Beware of fraudsters, Chilean miners tell rescued Thai boys

Rescue personnel work at the Tham Luang cave complex in the northern province of Chiang Rai, Thailand in early July 2018 in this still image taken from a video obtained from social media. (THAI NAVY SEAL/via REUTERS)
Updated 13 July 2018
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Beware of fraudsters, Chilean miners tell rescued Thai boys

SANTIAGO: Guard against exploitation: that’s the message Chilean miners have offered the 12 Thai boys and their football coach following the harrowing ordeal of spending 18 days trapped in a cave.
Before even the clothes of the Wild Boar football team players had dried following the last dramatic escape mission on Tuesday from the flooded cave, already plans were being made to turn their heroic tale into a Hollywood movie.
Eight years ago, 33 Chilean miners were stuck underground for 69 days after a cave-in, before their torment was turned into a motion picture starring Antonio Banderas.
But although “The 33” grossed $25 million at the box office, the miners never saw a penny of that.
“Hopefully they’ll make a film, a television series, a best-selling novel, but that they do it well, that they are smart and don’t get taken for a ride by fraudsters,” Mario Sepulveda, who was played by Banderas in “The 33,” told AFP.
The boys are aged 11 to 16 and even their coach is only 25, whereas the Chilean miners were all grown men.
Many of them have suffered terribly since their traumatic experience in the San Jose mine in the Atacama desert.
“The most important thing is that the authorities and their families protect these kids because many people just want to take advantage,” said Luis Urzua, another miner.
On Tuesday night, the managing partner of US faith-based production house Pure Flix, Michael Scott revealed on Twitter his plans to turn the story into a film.
But before worrying about how to sell their stories, Urzua warns that recovering from the “the experience of a lifetime” won’t be easy.
“It’s been eight years but there are still many things we can’t overcome,” added Urzua.
Another miner, Jose Ojeda, had to be admitted to a psychiatric hospital.
And there is bitterness at having been exploited by lawyers, producers and others who wanted to benefit from their story.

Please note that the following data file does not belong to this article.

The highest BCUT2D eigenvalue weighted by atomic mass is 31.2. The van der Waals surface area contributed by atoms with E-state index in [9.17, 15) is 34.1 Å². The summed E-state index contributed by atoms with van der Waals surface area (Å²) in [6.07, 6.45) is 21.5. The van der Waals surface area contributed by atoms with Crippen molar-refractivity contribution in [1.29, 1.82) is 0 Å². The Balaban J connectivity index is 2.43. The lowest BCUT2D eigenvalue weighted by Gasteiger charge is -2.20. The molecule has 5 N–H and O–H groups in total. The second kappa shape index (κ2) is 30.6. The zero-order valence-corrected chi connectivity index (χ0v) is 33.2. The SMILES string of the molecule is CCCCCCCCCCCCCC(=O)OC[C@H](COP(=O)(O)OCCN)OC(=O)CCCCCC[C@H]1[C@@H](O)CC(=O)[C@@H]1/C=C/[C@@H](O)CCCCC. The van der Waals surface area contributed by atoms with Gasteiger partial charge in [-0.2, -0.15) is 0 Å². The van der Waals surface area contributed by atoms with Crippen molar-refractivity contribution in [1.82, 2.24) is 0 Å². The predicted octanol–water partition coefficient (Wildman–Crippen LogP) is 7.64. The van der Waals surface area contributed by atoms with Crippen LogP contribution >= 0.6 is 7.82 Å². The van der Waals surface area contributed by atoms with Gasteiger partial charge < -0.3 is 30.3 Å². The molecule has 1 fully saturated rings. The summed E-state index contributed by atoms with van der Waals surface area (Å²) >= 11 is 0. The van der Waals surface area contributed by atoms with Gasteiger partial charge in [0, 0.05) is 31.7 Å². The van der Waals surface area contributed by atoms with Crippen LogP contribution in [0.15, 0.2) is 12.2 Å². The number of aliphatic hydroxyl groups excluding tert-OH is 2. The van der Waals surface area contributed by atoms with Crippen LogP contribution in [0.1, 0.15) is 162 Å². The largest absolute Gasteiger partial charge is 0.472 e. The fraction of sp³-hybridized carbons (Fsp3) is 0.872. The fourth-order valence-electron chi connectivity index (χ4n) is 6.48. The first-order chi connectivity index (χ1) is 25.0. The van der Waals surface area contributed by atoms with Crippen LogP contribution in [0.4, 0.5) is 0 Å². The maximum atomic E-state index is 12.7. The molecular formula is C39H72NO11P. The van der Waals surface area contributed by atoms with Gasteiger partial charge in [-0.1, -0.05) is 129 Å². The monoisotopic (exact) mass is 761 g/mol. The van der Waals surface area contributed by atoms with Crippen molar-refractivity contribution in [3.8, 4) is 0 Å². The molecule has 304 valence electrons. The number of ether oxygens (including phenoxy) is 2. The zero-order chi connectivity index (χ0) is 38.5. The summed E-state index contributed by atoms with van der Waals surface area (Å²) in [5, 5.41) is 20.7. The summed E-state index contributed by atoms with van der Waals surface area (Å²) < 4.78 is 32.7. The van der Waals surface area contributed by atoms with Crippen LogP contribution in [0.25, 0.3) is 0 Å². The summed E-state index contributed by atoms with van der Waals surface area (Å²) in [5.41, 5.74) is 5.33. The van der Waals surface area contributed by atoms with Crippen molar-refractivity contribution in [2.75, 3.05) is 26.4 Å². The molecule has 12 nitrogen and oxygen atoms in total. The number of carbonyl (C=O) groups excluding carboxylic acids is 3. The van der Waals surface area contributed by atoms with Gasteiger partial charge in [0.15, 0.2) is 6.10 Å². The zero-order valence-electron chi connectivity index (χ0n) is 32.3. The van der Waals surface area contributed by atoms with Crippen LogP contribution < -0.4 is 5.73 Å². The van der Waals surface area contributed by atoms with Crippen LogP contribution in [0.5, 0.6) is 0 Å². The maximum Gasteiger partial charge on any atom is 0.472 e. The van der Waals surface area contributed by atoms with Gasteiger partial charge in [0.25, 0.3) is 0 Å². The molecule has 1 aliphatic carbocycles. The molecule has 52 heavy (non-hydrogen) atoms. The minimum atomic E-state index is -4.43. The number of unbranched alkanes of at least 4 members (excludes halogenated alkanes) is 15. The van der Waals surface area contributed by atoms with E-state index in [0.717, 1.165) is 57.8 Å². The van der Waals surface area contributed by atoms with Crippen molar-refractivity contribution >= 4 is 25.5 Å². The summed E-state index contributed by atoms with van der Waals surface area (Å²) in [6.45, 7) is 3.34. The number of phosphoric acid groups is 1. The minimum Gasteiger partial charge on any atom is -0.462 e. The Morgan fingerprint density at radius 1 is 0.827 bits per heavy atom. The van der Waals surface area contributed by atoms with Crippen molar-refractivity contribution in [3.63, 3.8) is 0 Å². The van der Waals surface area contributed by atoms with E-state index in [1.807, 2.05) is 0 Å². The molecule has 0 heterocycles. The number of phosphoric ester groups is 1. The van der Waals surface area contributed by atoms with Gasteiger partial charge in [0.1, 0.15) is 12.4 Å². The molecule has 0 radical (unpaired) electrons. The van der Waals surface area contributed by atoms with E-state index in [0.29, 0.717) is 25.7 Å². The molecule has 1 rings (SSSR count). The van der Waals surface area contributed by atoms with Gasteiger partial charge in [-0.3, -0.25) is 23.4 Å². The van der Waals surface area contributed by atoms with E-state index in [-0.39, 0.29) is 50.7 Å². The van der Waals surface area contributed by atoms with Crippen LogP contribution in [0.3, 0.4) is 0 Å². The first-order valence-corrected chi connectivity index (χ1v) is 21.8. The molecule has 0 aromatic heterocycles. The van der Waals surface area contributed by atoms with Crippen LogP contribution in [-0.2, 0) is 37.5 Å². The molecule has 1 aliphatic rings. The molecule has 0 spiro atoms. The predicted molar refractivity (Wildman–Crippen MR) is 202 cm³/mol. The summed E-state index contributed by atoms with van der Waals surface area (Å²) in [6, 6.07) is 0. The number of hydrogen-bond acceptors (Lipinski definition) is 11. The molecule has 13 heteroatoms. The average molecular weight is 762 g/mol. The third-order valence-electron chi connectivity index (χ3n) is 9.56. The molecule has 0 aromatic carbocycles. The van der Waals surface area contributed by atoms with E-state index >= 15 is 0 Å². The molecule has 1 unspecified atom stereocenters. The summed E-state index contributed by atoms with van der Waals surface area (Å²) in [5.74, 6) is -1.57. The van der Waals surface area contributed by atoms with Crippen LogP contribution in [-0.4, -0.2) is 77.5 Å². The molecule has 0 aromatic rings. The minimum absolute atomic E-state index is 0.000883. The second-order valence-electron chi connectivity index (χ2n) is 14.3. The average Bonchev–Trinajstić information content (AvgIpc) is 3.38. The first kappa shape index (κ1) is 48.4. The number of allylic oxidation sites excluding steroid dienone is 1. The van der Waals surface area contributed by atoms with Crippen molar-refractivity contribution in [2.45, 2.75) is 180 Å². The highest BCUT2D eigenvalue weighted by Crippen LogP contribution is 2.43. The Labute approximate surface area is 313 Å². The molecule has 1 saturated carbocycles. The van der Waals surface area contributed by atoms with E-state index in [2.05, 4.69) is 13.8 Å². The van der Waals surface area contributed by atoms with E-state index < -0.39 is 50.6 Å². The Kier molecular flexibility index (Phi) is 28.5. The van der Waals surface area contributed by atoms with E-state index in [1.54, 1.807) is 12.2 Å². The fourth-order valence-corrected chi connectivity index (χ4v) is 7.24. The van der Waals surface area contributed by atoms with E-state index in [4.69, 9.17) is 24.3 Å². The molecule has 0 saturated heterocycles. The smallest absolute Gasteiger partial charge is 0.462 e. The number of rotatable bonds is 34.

“Once they’d got the information off us, they disappeared,” said Urzua.
He says they were badly advised and fell for promises they would be made millionaires so “ceded all (intellectual) rights for life.”
Urzua is among a group of miners who want to rescind that decision.
Despite spending more than two months 600 meters below the surface, “we can’t even sell one line of the 33,” he lamented.
Urzua says the miners never received a penny from the film, directed by Mexican Patricia Riggen, or the book written by Los Angeles Times journalist Hector Tobar, whom the Chileans picked to write the official account of their trauma.
“They destroyed us,” said Urzua, who praised the protective circle that has enveloped the Thai boys.
Urzua says all he got was “less” than the five million pesos (less than $8,000 in today’s exchange rate) that Chilean businessman Leonardo Farkas handed each miner as they left their captivity.
Sepulveda, though, has faith in the Thai footballers saying the “strength of these boys is different to ours.”
“If they keep training, they’ll handle it really well, as long as they stick together,” he told AFP.


El Salvador court frees woman jailed for delivering stillborn

Evelyn Hernandez (C) is surrounded by activists after being released from the women's Readaptation Center, in Ilopango, El Salvador, on February 9, 2019, where she was serving a 30-year-sentence for aggravated homicide after her baby died at birth. (AFP)
Updated 16 February 2019
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El Salvador court frees woman jailed for delivering stillborn

  • Even women who abort due to birth defects or health complications risk jail sentences of up to 40 years in El Salvador

SAN SALVADOR: A Salvadoran court on Friday freed Evelyn Hernandez, who was sentenced to 30 years in prison after she gave birth to a stillborn baby at home.
After serving 33 months for aggravated homicide, 20-year-old Hernandez smiled as she was reunited with her parents and a brother in the capital San Salvador.
The court in Cojutepeque, east of the capital, ruled that she will be retried but while living at home. A hearing has been set for April 4, with a new judge, her lawyer Angelica Rivas said.
El Salvador has an extremely strict abortion ban. Hernandez gave birth in the makeshift bathroom of her home in the central Cuscatlan region. She was 18 years old and eight months pregnant.
She said her son was stillborn but was convicted of murdering him, abortion rights group ACDATEE said.
ACDATEE cited a pathologist’s report which it said indicated the baby had choked to death while still in the womb.
Prosecutors argued Hernandez was culpable for not having sought prenatal care, ACDATEE said.
The group said Hernandez had not known she was pregnant and gave birth on the toilet after feeling abdominal pains. She got pregnant as the result of a rape, which she did not report out of fear because her family had been threatened.
Even women who abort due to birth defects or health complications risk jail sentences of up to 40 years in El Salvador. Campaigners say some have been jailed after suffering miscarriages.
The country’s abortion law made international headlines in 2013 when a sick woman was forbidden from aborting a fetus which developed without a brain.
Under a ruling by the Inter-American Court of Human Rights, the Salvadoran state eventually authorized her to undergo a cesarean section. The baby died shortly after the procedure.